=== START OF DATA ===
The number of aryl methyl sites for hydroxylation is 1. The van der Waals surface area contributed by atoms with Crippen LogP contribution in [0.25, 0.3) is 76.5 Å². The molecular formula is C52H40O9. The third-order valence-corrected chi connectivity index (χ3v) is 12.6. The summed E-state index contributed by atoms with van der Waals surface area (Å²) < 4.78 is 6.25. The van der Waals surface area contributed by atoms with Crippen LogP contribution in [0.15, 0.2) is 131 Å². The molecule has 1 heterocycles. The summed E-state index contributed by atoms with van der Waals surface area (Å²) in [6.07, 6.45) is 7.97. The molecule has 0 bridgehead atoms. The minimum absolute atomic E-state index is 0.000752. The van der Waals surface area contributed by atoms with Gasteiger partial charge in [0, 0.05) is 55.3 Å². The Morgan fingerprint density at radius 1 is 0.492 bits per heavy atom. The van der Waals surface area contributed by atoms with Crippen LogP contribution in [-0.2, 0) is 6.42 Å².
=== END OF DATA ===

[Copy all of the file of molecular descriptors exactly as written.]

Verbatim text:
The number of aryl methyl sites for hydroxylation is 1. The van der Waals surface area contributed by atoms with Crippen LogP contribution in [0.25, 0.3) is 76.5 Å². The molecular formula is C52H40O9. The third-order valence-corrected chi connectivity index (χ3v) is 12.6. The summed E-state index contributed by atoms with van der Waals surface area (Å²) < 4.78 is 6.25. The van der Waals surface area contributed by atoms with Crippen LogP contribution in [0.15, 0.2) is 131 Å². The molecule has 1 heterocycles. The summed E-state index contributed by atoms with van der Waals surface area (Å²) in [6.07, 6.45) is 7.97. The molecule has 0 bridgehead atoms. The minimum absolute atomic E-state index is 0.000752. The van der Waals surface area contributed by atoms with Gasteiger partial charge in [0, 0.05) is 55.3 Å². The Morgan fingerprint density at radius 1 is 0.492 bits per heavy atom. The van der Waals surface area contributed by atoms with Crippen LogP contribution in [-0.2, 0) is 6.42 Å².